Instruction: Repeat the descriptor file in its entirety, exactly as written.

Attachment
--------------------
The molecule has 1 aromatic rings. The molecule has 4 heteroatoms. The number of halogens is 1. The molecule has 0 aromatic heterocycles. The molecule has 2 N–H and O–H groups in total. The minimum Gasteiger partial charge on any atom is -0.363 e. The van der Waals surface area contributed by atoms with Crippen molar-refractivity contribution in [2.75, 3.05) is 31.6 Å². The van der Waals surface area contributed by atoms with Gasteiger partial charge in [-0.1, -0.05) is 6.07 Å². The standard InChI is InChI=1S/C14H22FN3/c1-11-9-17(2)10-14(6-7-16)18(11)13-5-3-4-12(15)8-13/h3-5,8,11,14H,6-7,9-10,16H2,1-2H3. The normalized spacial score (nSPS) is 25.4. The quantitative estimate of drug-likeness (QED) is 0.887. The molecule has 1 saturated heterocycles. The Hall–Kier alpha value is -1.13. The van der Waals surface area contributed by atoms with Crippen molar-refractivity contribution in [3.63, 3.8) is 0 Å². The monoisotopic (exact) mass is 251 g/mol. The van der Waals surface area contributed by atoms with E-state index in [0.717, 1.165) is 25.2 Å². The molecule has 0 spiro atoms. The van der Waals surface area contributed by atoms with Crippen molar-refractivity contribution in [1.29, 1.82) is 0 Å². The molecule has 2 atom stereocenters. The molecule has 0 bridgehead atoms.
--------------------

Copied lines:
The molecule has 1 aromatic rings. The molecule has 4 heteroatoms. The number of halogens is 1. The molecule has 0 aromatic heterocycles. The molecule has 2 N–H and O–H groups in total. The minimum Gasteiger partial charge on any atom is -0.363 e. The van der Waals surface area contributed by atoms with Crippen molar-refractivity contribution in [2.75, 3.05) is 31.6 Å². The van der Waals surface area contributed by atoms with Gasteiger partial charge in [-0.1, -0.05) is 6.07 Å². The standard InChI is InChI=1S/C14H22FN3/c1-11-9-17(2)10-14(6-7-16)18(11)13-5-3-4-12(15)8-13/h3-5,8,11,14H,6-7,9-10,16H2,1-2H3. The normalized spacial score (nSPS) is 25.4. The quantitative estimate of drug-likeness (QED) is 0.887. The molecule has 1 saturated heterocycles. The Hall–Kier alpha value is -1.13. The van der Waals surface area contributed by atoms with Crippen molar-refractivity contribution in [3.63, 3.8) is 0 Å². The monoisotopic (exact) mass is 251 g/mol. The van der Waals surface area contributed by atoms with E-state index in [0.717, 1.165) is 25.2 Å². The molecule has 0 spiro atoms. The van der Waals surface area contributed by atoms with Crippen molar-refractivity contribution in [1.29, 1.82) is 0 Å². The molecule has 2 atom stereocenters. The molecule has 0 bridgehead atoms.